Biden administration unveils "action plan" in response to "despicable" SCOTUS abortion decision
Secretary of Health and Human Services Xavier Becerra unveiled an "action plan" Tuesday in response to the Supreme Court's decision overturning Roe v. Wade.
The big picture: Becerra said his department will "take steps to increase access" to FDA-approved abortion pills, as red states continue to impose restrictions on them. Experts expect that the next legal battle surrounding abortion will focus on the medication.
- Becerra said that federal law requires the government to provide abortion pills in certain circumstances, such as to save the life of the pregnant person and in cases of rape or incest.
- HHS will work with the Justice Department "as they work to ensure that states may not ban medication abortion based on a disagreement with the FDA."
State of play: Becerra called the high court decision "despicable, but not unpredictable" and said he's directing his department's Office for Civil Rights to ensure privacy and non-discrimination for patients seeking reproductive health care, as well as for health care providers who perform abortions.
- Becerra is also directing officials to examine authorities granted under the Emergency Medical Treatment and Labor Act, a federal law that forces hospitals to treat medical emergencies without considering if a patient can pay, "to ensure that clinical judgment of doctors and hospitals is supported in treating pregnant patients." He said he is seeking to reaffirm that "abortion care can be appropriate to stabilize patients."
- HHS will work to ensure that all providers have appropriate training and resources to handle family planning needs, "including administering patient referrals for care and helping patients navigate this new reality."
- Finally, the Centers for Medicare and Medicaid Services will take "every legally available step" to protect family planning care, including access to contraceptives, he said.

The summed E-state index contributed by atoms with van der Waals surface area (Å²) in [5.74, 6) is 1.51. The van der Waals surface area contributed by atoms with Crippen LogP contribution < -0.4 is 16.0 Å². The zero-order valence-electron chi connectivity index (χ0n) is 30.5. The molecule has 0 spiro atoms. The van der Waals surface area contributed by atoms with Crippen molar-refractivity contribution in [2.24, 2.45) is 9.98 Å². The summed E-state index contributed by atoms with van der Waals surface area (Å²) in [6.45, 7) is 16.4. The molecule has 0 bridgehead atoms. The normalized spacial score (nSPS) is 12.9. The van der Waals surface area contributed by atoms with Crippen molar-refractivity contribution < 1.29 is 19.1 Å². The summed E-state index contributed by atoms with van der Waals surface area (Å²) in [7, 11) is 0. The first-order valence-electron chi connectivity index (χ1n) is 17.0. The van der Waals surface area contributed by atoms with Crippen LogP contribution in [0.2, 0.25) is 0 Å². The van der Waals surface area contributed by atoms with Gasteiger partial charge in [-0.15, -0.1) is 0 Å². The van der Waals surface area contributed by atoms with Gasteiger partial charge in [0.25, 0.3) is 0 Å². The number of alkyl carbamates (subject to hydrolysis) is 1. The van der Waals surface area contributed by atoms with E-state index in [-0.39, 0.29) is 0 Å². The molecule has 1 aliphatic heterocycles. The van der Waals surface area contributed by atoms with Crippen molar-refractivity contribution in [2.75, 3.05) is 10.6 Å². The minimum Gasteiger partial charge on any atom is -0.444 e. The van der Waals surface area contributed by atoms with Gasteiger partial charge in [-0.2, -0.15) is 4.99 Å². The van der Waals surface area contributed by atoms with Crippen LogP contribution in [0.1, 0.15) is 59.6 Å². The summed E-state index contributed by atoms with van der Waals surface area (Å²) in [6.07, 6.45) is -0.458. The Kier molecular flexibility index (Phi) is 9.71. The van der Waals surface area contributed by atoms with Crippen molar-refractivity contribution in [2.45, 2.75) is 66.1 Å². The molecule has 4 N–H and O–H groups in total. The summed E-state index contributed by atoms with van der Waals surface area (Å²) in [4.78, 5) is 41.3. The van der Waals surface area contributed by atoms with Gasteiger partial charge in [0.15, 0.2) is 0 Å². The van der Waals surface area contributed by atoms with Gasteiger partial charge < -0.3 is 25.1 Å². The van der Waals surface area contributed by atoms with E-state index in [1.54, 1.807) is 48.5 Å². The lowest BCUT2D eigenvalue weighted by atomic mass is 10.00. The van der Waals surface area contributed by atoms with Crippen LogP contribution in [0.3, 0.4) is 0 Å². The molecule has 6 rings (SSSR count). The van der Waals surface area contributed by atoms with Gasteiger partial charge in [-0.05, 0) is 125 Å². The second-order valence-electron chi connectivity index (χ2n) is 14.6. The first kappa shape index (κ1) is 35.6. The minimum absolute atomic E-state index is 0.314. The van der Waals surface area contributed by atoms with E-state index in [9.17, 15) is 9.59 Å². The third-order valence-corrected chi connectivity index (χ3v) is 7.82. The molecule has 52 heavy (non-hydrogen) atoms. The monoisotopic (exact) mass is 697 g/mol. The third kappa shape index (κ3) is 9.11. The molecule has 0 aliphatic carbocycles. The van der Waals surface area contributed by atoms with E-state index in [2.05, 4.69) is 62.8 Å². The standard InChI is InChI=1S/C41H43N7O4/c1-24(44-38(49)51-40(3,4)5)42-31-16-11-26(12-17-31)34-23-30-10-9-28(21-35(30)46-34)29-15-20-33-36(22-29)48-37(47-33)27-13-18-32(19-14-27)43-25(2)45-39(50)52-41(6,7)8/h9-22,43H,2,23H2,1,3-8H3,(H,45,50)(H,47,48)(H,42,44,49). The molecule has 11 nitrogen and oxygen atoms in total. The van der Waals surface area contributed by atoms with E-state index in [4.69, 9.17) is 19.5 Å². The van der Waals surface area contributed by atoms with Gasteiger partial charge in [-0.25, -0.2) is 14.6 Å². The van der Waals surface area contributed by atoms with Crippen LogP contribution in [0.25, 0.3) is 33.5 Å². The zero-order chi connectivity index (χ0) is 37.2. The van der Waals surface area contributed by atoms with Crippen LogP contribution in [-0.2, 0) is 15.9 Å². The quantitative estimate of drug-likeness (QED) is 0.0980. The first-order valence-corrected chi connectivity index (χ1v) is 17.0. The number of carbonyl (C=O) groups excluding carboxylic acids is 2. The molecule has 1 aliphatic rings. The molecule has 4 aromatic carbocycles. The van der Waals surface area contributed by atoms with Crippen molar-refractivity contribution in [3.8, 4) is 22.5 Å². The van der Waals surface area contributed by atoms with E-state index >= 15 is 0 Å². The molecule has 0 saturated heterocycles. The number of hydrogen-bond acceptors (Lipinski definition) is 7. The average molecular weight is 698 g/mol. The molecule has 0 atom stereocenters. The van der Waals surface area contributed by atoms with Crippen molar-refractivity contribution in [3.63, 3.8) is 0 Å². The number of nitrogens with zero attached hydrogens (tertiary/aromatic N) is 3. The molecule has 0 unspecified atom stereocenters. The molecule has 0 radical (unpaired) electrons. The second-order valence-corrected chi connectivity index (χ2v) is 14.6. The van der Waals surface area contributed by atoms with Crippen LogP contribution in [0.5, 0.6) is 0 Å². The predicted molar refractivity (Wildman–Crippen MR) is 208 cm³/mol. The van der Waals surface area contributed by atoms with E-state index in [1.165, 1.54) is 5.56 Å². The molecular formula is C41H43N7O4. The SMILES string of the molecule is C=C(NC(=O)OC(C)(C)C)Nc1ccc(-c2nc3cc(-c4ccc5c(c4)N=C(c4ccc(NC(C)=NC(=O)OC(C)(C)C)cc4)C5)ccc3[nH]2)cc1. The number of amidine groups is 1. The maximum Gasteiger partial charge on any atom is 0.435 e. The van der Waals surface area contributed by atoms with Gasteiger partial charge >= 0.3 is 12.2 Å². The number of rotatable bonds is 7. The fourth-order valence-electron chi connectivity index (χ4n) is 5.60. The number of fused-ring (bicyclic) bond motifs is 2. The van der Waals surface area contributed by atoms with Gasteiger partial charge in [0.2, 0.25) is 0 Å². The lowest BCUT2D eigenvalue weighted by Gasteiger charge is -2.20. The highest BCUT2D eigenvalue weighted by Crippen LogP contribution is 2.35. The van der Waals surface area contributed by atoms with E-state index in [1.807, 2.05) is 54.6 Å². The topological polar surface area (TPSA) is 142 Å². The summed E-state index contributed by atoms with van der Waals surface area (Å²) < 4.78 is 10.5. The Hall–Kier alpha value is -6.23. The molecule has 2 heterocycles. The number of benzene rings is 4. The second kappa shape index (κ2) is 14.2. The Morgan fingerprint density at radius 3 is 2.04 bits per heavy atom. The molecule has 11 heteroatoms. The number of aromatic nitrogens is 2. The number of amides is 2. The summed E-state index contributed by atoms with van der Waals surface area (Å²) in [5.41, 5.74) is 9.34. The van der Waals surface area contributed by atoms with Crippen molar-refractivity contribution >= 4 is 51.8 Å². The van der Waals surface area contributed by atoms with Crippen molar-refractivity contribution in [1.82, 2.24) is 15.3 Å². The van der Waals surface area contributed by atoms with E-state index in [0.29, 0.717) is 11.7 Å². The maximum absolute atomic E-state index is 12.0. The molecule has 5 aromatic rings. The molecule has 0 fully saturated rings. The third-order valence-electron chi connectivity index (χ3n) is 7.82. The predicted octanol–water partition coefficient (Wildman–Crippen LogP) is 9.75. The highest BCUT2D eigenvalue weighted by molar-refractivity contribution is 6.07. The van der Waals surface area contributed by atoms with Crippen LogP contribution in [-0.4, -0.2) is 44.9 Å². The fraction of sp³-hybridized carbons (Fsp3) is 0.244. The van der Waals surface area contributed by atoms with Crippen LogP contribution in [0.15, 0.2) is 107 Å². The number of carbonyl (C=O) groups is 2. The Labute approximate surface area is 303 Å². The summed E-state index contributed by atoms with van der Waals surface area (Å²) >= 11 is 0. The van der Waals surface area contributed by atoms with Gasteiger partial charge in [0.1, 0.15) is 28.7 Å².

HHS also launched a website on Tuesday that provides additional information to the public on what their reproductive rights are.
Between the lines: Becerra said that the administration has "made no decisions" when it comes to the idea of using federal lands to provide abortion care, but he added that "every option is on the table."
- Asked if HHS plans a legal challenge to state abortion bans, Becerra said that "we will do everything we can to make sure Americans understand what their rights are."
- He added that if a patient is denied abortion care needed to preserve their life, "we will take action. ... We are intent in protecting people's rights under the law."
What he's saying: Last Friday, "five Americans decided to use the vast power bestowed upon them by our democracy and our constitution to unconscionably put at risk the life and health of millions of our fellow Americans," Becerra said, referring to a majority of justices.
- "They chose to unconscionably limit, Americans establish freedom and autonomy to control their own body decisions usually made in consultation with their doctor, not a politician. And they chose to unconscionably strip away the fundamental health care protections that every American of childbearing age has known all their lives," he added.
- "The Supreme Court's decision will result in worse and health outcomes, and death, for some patients."
- "This is a critical moment in our history. How we respond will speak to how we view the rights, the dignity and the well-being of women, everybody. This is a moment of crisis in health care."